Subject: Suharto’s deadly legacy ­ and ours

also - Observer: Out in the open 

Progressive Media Project

Suharto’s deadly legacy ­ and ours

By Brad Simpson, January 28, 2008

The death of former Indonesian dictator Suharto should prompt some self-reflection in Washington since, for 32 years, the United States played an unforgivable part in his brutal rule.

Gen. Suharto seized power in October 1965 in the wake of an alleged coup attempt by the Indonesian Communist Party. Under his control, the military proceeded to slaughter perhaps 500,000 alleged communists.

The United States backed this slaughter. The CIA gave the Indonesian military the names of thousands of these victims, and declassified documents show that the Johnson administration provided crucial military and economic assistance to Suharto and his generals.

Leading members of the media in the United States backed the policy. For example, Time magazine crudely cheered the “boiling bloodbath” in Indonesia as “the West’s best news for years in Asia.”

As early as 1970, the U.S. Embassy concluded that “resentment of military power and privilege and the all-pervasive involvement of the military in government, business, education and politics and in the daily lives of the people” would lead to endemic corruption, ultimately undermining Suharto’s rule.

But the Nixon administration disregarded this warning and all but sneered at the lack of democracy. “We should judge the political performance of the government on its contribution to long-range growth and modernization, and not on its support for the paraphernalia or formal procedures of parliamentary democracy,” wrote U.S. Ambassador to Indonesia Francis Galbraith in a Feb. 16, 1970, cable back to the State Department.

The bloody trail Suharto blazed during these decades shocks the conscience. Perhaps 100,000 people died in West Papua under Indonesian rule following its fraudulent 1969 annexation of the territory, according to Yale’s Genocide Documentation Project. Between 100,000 and 180,000 died in East Timor as a direct result of Indonesia’s 1975 invasion and subsequent occupation, while tens of thousands more perished in a brutal counterinsurgency war in Aceh and in massacres large and small across the archipelago.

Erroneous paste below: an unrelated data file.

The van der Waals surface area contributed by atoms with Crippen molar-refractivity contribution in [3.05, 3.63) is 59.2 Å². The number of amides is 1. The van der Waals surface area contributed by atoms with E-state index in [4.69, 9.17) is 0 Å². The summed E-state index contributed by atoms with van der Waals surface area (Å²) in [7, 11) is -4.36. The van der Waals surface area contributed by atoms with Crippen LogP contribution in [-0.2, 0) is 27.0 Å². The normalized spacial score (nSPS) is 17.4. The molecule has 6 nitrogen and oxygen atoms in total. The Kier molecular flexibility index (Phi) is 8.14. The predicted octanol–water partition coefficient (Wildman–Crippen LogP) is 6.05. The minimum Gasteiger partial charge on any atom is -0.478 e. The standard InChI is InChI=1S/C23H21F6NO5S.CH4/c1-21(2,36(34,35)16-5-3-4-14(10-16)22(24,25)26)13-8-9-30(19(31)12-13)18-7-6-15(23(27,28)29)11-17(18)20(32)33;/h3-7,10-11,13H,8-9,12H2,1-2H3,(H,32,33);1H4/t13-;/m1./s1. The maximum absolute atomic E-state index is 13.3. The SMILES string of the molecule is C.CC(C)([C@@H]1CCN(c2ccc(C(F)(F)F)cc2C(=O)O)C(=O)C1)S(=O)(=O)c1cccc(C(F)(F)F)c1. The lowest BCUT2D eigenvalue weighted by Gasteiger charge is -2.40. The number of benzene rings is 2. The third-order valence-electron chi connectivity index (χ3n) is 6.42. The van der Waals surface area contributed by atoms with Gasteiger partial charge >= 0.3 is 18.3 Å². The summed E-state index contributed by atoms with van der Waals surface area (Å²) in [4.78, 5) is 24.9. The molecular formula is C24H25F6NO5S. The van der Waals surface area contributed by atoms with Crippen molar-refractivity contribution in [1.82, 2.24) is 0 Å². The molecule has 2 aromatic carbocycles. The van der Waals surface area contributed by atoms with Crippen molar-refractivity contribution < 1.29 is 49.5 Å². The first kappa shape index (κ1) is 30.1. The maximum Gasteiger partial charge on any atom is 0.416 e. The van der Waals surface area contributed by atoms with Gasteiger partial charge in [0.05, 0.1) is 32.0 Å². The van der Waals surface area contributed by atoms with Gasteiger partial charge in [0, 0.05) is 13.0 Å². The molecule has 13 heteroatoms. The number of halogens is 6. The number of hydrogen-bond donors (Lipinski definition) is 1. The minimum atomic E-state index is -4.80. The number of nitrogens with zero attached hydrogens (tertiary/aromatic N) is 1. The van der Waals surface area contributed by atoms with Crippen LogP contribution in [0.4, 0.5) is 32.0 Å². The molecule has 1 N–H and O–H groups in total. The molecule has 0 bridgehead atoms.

No less shocking was the consistent U.S. support for Suharto.

From 1974 through the 1990s, Washington was Indonesia’s largest supplier of military aid, resisting efforts by human rights groups and Congress to staunch the deadly flow. In a 1977 meeting with Suharto, for example, then Assistant Secretary of State Richard Holbrooke (now an advisor to Hillary Clinton) offered no criticism of the dictator’s human rights record and actually “applauded” his policy on East Timor. Until virtually his last moments in power in May 1998, Suharto enjoyed the backing of the Clinton Administration.

Suharto was no mere thug. His regime elevated corruption, cronyism and nepotism to an art. Transparency International estimates that Suharto stole perhaps $35 billion, a figure equivalent to the sum of international development assistance to the regime during his 32-year reign.

Far from being the “father of Indonesian development,” as supporters would have it, Suharto’s theft squandered Indonesia’s best chance at balanced development, while political repression enervated civil society and retarded the flowering of democratic institutions in ways that continue to distort economic and political life.

In death, Suharto eluded justice. His victims had filed numerous human rights lawsuits against him, and even the Indonesian government brought a case against him for embezzling nearly half a billion dollars from state coffers. But Indonesia’s still weak judiciary turned back virtually all attempts to punish Suharto, usually citing his poor health.

Suharto's crimes were international ones, enabled by the guns, aid, and diplomatic backing of the United States and other powerful nations. Those who backed Suharto, including and especially us, owe the people of Indonesia an apology and a plea for forgiveness, at the very least.

Suharto may be off the hook now, but Washington’s complicity remains.

Brad Simpson is a historian at the University of Maryland, Baltimore County, and author of “Economists with Guns: Authoritarian Development and U.S.–Indonesian Relations, 1960-1968” (Stanford, 2008). He can be reached at


Financial Times (UK) January 30, 2008

Observer: Out in the open

Human rights activists hoping a Hillary Clinton administration will be more pliant to their lobbying than the current government should perhaps damp their expectations.

Recently declassified documents from the Carter presidency suggest that Richard Holbrooke, then assistant secretary of state, now a key Clinton adviser (and possible secretary of state if she wins the election), may not push the rights agenda that hard.

During a meeting in 1977 in Jakarta with Suharto, then the Indonesian dictator, Holbrooke acknowledged "efforts President Suharto appeared to be making to resolve Indonesian problems" and offered some praise for the retired general, who died on Sunday, for allowing a congressional visit to East Timor.

Omitted from the embassy's summary of the meeting were atrocities in the territory that Jakarta invaded in 1975, killing thousands of civilians in the process. No mention either of a crackdown across Indonesia at the time of his visit against Suharto opponents.

These omissions were in spite of US embassy advice that the meeting would be an "unusual opportunity" to raise human rights and democracy concerns.

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